13 ways to look at (Galton-Pearson) correlation

Found this paper on having a nosy around to see different ways of correlating non-Gaussian variables: Joseph Lee Rodgers and W. Alan Nicewander (1988). Thirteen Ways to Look at the Correlation Coefficient. The American Statistician, 42(1), 59-66.

Therein you’ll find details of the history (apparently Gauss got there first, but didn’t care about the special case of bivariate correlation); a range of examples of how to get the coefficient (e.g., standardised covariance, standardised regression slope, a geometric interpretation in “person space”, the balloon rule). Also a nice reminder that, in terms of the maths, the dichotomy between experimental and observational analysis is false: the difference lies in interpretation. Still many people seem to think that ANOVA is for experiments and regression is for observational studies (or that SEM magically deals with causation in observational studies).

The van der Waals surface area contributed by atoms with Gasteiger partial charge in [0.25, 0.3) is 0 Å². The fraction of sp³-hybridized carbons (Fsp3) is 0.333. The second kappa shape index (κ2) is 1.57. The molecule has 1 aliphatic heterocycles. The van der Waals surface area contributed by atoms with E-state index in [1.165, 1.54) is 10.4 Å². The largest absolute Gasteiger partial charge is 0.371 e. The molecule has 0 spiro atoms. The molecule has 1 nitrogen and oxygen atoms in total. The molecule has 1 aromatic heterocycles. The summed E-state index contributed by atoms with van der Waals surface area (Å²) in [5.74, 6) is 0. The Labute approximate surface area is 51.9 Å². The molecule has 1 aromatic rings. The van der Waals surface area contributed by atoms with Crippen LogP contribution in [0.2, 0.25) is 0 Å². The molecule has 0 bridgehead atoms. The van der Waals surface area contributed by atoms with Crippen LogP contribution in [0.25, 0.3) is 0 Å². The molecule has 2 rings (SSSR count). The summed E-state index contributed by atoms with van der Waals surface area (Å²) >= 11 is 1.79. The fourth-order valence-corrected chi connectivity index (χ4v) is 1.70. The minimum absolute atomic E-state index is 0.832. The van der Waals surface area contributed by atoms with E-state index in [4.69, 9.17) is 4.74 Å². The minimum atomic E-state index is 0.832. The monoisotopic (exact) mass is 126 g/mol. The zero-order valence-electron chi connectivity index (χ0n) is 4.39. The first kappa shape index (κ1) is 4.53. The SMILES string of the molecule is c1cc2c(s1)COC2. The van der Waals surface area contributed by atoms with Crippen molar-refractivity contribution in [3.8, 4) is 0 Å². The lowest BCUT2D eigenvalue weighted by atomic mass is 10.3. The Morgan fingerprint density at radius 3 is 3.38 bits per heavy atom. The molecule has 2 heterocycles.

All amusing stuff.


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